--
Bonnie Snodgrass 07-2016

ECIR Group Primary Response 

White Cloud, Michigan, USA

Mouse Case History, Photo Album Deceased


anne@...
 

It is definitely hard to see him stuck inside.  My hope is that we can create a nice sized dry lot for him.  It did not work last year as I was afraid to let him travel the hill required to get to the potential dry lot area while wearing clogs.  I cleared a big section of barn and bought round pen panels and created a large indoor dry lot for him for the winter.  He can come and go from his stall to the indoor area as he wishes.  I open the large overhead door for a view when we have good weather like today (60!)
--
Anne Leighty
Freeport, Michigan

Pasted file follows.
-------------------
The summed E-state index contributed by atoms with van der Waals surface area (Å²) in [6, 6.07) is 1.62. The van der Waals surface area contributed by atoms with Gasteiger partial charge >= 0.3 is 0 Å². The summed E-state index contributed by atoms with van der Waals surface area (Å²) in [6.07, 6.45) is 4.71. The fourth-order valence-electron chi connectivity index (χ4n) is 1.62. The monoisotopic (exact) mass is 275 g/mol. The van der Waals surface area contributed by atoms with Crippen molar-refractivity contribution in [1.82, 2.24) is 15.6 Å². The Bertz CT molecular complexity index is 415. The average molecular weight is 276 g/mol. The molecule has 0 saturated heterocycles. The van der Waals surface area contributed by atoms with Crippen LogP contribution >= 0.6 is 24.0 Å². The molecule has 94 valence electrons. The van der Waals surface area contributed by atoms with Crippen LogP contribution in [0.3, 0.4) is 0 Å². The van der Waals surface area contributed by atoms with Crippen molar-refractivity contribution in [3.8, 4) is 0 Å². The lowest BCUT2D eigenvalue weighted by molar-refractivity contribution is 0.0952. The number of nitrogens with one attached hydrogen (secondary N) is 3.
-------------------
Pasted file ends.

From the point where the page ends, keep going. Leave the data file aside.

https://ecir.groups.io/g/CaseHistory/files/Anne%20and%20Nemo
https://ecir.groups.io/g/CaseHistory/album?id=258573


Sherry Morse
 

Hi Anne,

If you have a sealed muzzle for him and he's comfortable moving now you can put him out for a few hours at a time, but since the sealed muzzle prevents drinking as well as eating you don't want to leave him too long before bringing him in. How are his feet doing now?




Cindy Giovanetti
 

Anne, your indoor turn out sounds fabulous!

 

Cindy


--
Cindy, Oden, and Eeyore, North Texas
On ECIR protocol since 2/19
https://www.facebook.com/LifeWithOden/
History: https://ecir.groups.io/g/CaseHistory/files/Cindy%20and%20Oden
Photos:  https://ecir.groups.io/g/CaseHistory/album?id=91125